William Oddie…

William Oddie… January 9, 2012

crusty conservative English Catholic, gently reminds conservative American Catholics that GOP orthodoxy and Catholic orthodoxy are not co-terminous, and that some of the comforting myths conservatives like to regurgitate are, y’know, “simply deranged”.

What’s really deranged?

According to a reputable study published in the American Journal of Medicine, 61% of bankruptcies in the US are caused by the costs of healthcare. I repeat: 61 per cent: it is simply insane. And these people have the infernal gall to equate our system with Soviet Communism (which incidentally had no public healthcare system at all).

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  • And a new problem is that doctors are going bankrupt.

    • SKay

      Thanks for posting this Bob. I saw a Dr. discussing this problem on a news program.
      There is a real possibility that we will have a true Dr. shortage.
      It seems that-as Medicare cuts payments to Doctors–private insurance follows suit.
      In order to make Obamacare look like it would save money they took 500 billion out of Medicare and gave it to Medicaid – yet still counted that money in Medicare.(found this out through my Congressman’s office). Counting the same money twice does not work for my checkbook. Things will only get worse as they really begin to impliment this awful bill–that the Democrats passed and Obama signed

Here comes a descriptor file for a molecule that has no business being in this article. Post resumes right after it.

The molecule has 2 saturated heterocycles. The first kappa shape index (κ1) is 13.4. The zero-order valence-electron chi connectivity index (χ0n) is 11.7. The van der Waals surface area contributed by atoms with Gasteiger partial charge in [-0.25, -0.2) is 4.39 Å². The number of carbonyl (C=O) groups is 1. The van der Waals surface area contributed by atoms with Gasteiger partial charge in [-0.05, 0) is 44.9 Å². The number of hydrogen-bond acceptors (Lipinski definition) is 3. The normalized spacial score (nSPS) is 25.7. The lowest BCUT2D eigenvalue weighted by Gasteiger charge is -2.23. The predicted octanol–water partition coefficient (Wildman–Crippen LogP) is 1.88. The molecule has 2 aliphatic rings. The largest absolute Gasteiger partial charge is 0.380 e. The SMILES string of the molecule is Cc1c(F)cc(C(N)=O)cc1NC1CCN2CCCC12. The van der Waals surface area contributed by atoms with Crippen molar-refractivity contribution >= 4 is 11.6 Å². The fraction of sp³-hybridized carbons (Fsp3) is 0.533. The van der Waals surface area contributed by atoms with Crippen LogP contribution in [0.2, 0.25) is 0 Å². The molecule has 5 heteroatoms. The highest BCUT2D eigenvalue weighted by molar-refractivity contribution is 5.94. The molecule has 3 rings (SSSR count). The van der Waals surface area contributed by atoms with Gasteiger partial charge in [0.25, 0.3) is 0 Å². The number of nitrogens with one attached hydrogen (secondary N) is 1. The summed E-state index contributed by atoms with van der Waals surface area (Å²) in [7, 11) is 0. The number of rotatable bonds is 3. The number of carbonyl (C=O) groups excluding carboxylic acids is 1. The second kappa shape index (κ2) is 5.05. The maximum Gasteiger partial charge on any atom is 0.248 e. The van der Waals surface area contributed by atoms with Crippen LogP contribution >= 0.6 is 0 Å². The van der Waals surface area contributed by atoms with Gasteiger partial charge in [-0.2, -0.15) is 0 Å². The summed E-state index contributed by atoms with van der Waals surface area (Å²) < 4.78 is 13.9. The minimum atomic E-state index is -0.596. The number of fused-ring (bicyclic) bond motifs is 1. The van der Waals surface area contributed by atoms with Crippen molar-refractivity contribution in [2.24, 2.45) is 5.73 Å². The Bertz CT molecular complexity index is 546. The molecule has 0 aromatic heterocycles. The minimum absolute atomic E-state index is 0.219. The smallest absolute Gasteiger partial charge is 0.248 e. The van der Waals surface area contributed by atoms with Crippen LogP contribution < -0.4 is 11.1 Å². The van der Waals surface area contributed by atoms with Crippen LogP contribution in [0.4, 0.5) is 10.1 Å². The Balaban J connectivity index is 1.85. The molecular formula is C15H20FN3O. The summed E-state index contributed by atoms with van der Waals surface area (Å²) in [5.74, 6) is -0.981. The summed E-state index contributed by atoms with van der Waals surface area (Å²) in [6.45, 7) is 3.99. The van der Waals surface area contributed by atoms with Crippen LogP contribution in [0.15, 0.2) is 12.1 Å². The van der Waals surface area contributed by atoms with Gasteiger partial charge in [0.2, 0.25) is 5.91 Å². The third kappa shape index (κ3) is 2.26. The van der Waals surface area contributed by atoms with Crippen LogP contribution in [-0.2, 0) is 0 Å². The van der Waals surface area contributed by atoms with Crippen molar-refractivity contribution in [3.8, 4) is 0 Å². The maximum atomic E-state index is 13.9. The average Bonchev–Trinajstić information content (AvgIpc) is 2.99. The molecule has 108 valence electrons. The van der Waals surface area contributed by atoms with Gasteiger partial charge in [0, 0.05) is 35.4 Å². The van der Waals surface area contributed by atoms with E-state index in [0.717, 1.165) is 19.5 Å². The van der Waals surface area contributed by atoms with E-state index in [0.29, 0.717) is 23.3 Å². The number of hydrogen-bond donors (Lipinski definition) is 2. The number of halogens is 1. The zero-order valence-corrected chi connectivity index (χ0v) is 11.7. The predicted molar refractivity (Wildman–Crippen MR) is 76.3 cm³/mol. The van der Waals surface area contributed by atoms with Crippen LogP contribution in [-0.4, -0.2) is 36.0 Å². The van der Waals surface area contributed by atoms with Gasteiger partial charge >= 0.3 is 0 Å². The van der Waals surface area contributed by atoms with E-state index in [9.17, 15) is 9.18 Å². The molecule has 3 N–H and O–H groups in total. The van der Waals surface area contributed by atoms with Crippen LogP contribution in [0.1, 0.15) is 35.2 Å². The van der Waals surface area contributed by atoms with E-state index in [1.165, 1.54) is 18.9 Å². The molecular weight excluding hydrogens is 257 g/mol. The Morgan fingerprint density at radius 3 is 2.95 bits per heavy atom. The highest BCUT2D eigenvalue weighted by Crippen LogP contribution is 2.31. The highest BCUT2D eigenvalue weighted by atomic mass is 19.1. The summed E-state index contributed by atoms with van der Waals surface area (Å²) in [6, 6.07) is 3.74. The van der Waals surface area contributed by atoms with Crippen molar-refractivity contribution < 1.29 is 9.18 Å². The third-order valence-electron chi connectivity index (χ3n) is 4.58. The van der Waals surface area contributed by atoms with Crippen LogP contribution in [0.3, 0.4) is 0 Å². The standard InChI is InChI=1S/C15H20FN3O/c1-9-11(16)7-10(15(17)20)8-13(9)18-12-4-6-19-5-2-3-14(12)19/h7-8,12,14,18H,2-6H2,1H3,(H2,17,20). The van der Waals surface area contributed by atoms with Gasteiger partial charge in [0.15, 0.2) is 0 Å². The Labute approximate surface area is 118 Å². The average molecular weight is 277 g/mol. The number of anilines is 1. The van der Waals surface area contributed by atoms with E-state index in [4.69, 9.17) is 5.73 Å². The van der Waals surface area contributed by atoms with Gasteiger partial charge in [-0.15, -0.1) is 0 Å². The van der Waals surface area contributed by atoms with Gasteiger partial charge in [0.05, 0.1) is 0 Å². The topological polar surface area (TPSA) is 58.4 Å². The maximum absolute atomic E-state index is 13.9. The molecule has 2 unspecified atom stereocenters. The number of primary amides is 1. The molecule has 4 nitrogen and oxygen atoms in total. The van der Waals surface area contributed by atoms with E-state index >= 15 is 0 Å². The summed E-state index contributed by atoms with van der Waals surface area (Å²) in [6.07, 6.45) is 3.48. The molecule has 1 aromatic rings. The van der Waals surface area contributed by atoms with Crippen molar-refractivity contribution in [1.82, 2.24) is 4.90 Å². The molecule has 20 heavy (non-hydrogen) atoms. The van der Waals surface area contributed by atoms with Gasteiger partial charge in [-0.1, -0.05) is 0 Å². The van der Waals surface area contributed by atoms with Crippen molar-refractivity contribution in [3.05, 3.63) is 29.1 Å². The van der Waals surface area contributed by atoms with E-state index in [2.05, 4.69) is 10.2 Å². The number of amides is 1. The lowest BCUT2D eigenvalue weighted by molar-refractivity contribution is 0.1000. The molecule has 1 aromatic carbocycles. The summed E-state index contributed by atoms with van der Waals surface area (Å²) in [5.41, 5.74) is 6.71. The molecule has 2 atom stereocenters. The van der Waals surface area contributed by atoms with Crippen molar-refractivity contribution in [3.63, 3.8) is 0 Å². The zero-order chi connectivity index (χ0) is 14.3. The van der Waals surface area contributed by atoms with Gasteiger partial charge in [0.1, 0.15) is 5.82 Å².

Interesting — lots of Unions have received waivers and the Democrats in the House and Senate voted against an ammendment saying that their healthcare would be covered by the healthcare bill they were passing.

  • Carp

    Mr Oddie is simply derranged

    ***, I need an appointment with specialist podiatrists every two weeks, and I am on six different kinds of medication. These keep my condition under control but they would be beyond my means. In America I would by now be bankrupt, very ill or dead.***

    Well, that’s my father exactly. He’s not bankrupt or dead, neither would Mr Oddie be. He does the bedate no good by making the same wild claims that Rick Santorum makes. Gimme shelter.

    • John